As we arrived by boat, the small island comes into focus and you recognize the Alcatraz type location.  By design, no one would escape from this place.  You initially feel the respect and awe of entering a sacred place, like a historic church or a temple of a religion you’re unfamiliar with.  You stop. You’re unsure how to proceed. 

Interior wall of Bunce Island slave fort

Trading Co. living quarters remains – Bunce Island

As our tour continued, hesitancy moves into curiosity and intrigue.  You want to understand the details of how people lived here, slaves and slave traders alike, and what actually transpired. That leads to feelings of repulsion.  How could that have happened.  When you stand at the Point of No Return gazing into the open sea leading to the New World, you’re left with your own thoughts to fathom what you’ve just seen. 

Take a video tour of Bunce Island with CNN here.

Unloading rice to the threshing floor

Unloading rice from field to the threshing floor 2013

Where the dots really connect for me is when I am now in the small rice growing villages of Bumpeh Chiefdom, places where much of daily life hasn’t changed that much in two hundred years. Like this picture and the one above I took in November, where rice that’s planted and harvested all by hand is being brought in with hand made dugout canoes to be threshed by hand.  

I think to myself, this is an area where people could have been taken captive many years ago, or where captives from the interior could have traveled down the Bumpeh River to the coast and on to their fate on Bunce Island.

A lot more is now known of the process, if not all the details, of the slave trade.  Slave ship records have been analyzed and indicate a majority of enslaved Africans headed for the southern US shores came from the coastal countries of Sierra Leone, Liberia and Guinea via Bunce Island.  African captives leaving from other better known launch points at the slave forts in Ghana and Senegal were destined for the West Indies and Brazil, usually for sugar cane plantations.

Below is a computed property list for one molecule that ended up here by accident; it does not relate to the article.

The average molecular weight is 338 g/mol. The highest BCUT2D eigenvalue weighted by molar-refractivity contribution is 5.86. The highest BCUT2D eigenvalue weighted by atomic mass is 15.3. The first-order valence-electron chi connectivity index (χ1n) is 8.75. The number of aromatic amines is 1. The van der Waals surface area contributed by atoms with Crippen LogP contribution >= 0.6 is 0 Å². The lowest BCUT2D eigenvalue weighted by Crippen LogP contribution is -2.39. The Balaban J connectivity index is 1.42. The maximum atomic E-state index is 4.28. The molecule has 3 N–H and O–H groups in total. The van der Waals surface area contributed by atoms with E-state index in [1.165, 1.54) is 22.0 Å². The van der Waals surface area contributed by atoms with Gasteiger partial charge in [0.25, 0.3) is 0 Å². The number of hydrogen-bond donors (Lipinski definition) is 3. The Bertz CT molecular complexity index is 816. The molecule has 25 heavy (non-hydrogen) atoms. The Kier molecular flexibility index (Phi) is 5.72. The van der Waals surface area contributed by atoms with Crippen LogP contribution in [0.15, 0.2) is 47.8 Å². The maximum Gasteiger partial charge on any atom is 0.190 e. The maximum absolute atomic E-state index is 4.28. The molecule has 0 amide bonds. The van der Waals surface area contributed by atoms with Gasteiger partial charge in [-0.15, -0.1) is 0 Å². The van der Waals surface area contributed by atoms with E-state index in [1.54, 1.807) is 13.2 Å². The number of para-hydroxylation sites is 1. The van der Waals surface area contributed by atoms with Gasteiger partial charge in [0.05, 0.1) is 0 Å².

Bunce Island slave fort rendering, taken from

Bunce Is. slave fort rendering

Personal DNA testing is now available for anyone wishing to more deeply understand their heritage.  33% of African Americans who have had their DNA tested to trace their ancestral roots find they are genetically tied to Temne, Mende and other ethnic groups in Sierra Leone and Liberia.  Records from the Bunce Island trading companies and from slave ships indicate 80,000 slaves were shipped from there to the US between 1756 and 1807 when Britain outlawed the slave trade.  Extrapolating from these numbers, it’s believed more than 33% of African Americans are of Sierra Leonean descent.  Probably a lot more.

These Sierra Leone men, women and children were sought out for their skills in growing rice for the southern U S colonies.  It came full circle when Britain abolished the slave trade in 1807, and resettled slaves they freed as a new British colony on the peninsula of today’s Sierra Leone they named Freetown.  Although the US also stopped importing slaves in 1808, the slave trade within the US continued for more than fifty years more.

Joseph Opala, from Wikipedia

Joseph Opala, from Wikipedia

Professor Joe Opala, anthropologist and former professor at James Madison University, is the one who really connected the dots in Sierra Leone and US history. He made study of Bunce Island and the Gullah communities in coastal South Carolina his life’s work.  Joe came to Sierra Leone in 1974 as a Peace Corps Volunteer, as part of my same Peace Corps training group.  He got his PhD and taught at Freetown’s Fourah Bay College for 20 years.  His ground breaking research made the connection between Sierra Leoneans and the African American communities in lowland South Carolina and Georgia known as Gullahs, demonstrating their similar language, appearance and cultures.